More than 24,400 miles of roads need essential repair in the next year, a new survey has revealed.
The Annual Local Authority Road Maintenance (ALARM) survey has found it would now take 14 years for councils to get local roads back into a reasonable state, at a cost of £9.31bn.
The survey, produced by the Asphalt Industry Alliance (AIA), also showed that the gap between the funding each local authority received and how much they need to maintain local roads is now £3.3m per authority.
Rick Green, chairman of the AIA, said: ‘Although local authorities report an increase in average highway maintenance budgets this year, looking back over the last decade they have barely kept in line with inflation. This is reflected in road condition, with one in five of our local roads now classed as structurally poor – with less than five years’ life remaining – compared with one in six reported last year.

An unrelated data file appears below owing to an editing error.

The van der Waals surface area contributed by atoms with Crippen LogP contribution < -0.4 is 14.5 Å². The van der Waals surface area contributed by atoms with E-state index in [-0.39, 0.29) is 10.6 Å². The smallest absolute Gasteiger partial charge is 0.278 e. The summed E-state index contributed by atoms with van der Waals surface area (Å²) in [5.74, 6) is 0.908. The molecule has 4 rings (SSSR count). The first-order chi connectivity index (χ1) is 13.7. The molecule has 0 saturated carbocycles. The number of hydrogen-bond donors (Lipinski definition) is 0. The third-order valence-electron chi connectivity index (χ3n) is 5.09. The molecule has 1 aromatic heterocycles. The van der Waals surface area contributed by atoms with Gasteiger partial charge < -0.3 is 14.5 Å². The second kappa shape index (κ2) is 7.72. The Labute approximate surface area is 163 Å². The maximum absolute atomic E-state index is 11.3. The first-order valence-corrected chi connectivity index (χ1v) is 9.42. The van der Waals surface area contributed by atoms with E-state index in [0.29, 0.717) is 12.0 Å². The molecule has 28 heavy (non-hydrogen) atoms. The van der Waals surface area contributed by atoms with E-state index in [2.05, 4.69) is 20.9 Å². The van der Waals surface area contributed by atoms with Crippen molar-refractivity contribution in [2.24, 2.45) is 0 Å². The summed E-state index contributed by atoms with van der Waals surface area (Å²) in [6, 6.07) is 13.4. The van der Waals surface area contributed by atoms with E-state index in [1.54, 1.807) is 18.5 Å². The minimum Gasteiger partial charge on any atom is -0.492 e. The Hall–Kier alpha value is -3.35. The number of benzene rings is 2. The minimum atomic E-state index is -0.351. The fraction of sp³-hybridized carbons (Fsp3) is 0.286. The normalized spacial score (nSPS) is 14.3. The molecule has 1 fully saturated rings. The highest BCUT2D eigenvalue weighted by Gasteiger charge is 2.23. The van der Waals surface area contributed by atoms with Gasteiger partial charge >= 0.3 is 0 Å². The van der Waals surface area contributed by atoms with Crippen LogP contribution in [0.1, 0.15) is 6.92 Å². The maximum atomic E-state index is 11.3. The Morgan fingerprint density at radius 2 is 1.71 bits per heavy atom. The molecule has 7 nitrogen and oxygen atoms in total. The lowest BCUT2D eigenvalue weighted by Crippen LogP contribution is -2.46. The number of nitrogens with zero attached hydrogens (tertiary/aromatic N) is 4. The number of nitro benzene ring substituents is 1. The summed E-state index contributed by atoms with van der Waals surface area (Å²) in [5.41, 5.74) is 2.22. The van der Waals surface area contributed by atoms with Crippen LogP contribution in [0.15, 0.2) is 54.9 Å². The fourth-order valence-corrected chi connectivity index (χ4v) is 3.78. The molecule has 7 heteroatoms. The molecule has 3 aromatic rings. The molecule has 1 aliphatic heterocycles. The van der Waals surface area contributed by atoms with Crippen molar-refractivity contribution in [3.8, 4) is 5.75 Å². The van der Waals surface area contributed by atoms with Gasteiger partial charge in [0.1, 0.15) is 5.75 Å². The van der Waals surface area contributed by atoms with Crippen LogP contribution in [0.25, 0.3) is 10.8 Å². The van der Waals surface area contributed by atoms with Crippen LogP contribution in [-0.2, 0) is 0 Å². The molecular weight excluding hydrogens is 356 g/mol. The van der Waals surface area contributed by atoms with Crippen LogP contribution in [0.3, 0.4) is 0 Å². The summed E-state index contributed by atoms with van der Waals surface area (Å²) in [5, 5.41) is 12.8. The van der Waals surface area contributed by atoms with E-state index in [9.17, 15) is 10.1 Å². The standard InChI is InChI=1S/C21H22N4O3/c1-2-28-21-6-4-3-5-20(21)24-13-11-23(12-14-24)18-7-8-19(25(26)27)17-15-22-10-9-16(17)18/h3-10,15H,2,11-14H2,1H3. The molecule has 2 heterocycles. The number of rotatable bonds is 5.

‘Local roads are a vital asset, worth in the region of £400bn, and they support all aspects of our daily work and home lives. But funding for their adequate maintenance has fallen short for so many years that further deterioration is inevitable.’
In response, cllr Martin Tett, the Local Government Association’s transport spokesman, said: 'Careful and efficient management of our roads by councils has seen some progress being made into tackling the backlog of road repairs. However, increasing traffic levels, and more cars on our roads, together with continuing extreme winter weather conditions means that government needs to keep funding of local roads as a priority in its spending plans.
'Only long-term and consistent investment in local road maintenance can allow councils to embark on the widespread improvement of our roads that is desperately needed, to the benefit of all road users up and down the country, including cyclists.'